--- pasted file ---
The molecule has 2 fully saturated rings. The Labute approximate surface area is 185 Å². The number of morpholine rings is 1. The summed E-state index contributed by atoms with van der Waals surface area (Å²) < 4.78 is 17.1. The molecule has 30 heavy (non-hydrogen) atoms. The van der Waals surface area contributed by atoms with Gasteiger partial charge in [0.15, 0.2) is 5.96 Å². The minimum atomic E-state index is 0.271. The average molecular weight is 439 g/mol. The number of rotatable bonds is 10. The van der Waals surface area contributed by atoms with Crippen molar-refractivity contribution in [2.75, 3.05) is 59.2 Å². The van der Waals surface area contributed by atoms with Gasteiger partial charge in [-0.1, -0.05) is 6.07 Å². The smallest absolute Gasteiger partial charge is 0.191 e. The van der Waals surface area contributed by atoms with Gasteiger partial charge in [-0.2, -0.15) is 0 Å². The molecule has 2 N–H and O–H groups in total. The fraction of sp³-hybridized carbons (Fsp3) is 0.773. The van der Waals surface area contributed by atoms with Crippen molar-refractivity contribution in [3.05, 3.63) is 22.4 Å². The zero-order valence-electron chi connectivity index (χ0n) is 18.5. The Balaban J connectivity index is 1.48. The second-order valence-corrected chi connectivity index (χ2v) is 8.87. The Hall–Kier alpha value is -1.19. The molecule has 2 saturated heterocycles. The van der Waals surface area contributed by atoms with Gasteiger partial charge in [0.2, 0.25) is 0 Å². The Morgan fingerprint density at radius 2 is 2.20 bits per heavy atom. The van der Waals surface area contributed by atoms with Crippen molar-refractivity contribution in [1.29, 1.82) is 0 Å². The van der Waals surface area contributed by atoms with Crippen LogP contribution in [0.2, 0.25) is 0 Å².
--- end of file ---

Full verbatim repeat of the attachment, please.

The molecule has 2 fully saturated rings. The Labute approximate surface area is 185 Å². The number of morpholine rings is 1. The summed E-state index contributed by atoms with van der Waals surface area (Å²) < 4.78 is 17.1. The molecule has 30 heavy (non-hydrogen) atoms. The van der Waals surface area contributed by atoms with Gasteiger partial charge in [0.15, 0.2) is 5.96 Å². The minimum atomic E-state index is 0.271. The average molecular weight is 439 g/mol. The number of rotatable bonds is 10. The van der Waals surface area contributed by atoms with Crippen molar-refractivity contribution in [2.75, 3.05) is 59.2 Å². The van der Waals surface area contributed by atoms with Gasteiger partial charge in [-0.1, -0.05) is 6.07 Å². The smallest absolute Gasteiger partial charge is 0.191 e. The van der Waals surface area contributed by atoms with Gasteiger partial charge in [-0.2, -0.15) is 0 Å². The molecule has 2 N–H and O–H groups in total. The fraction of sp³-hybridized carbons (Fsp3) is 0.773. The van der Waals surface area contributed by atoms with Crippen molar-refractivity contribution in [3.05, 3.63) is 22.4 Å². The zero-order valence-electron chi connectivity index (χ0n) is 18.5. The Balaban J connectivity index is 1.48. The second-order valence-corrected chi connectivity index (χ2v) is 8.87. The Hall–Kier alpha value is -1.19. The molecule has 2 saturated heterocycles. The van der Waals surface area contributed by atoms with Gasteiger partial charge in [0.2, 0.25) is 0 Å². The Morgan fingerprint density at radius 2 is 2.20 bits per heavy atom. The van der Waals surface area contributed by atoms with Crippen molar-refractivity contribution in [1.29, 1.82) is 0 Å². The van der Waals surface area contributed by atoms with Crippen LogP contribution in [0.2, 0.25) is 0 Å².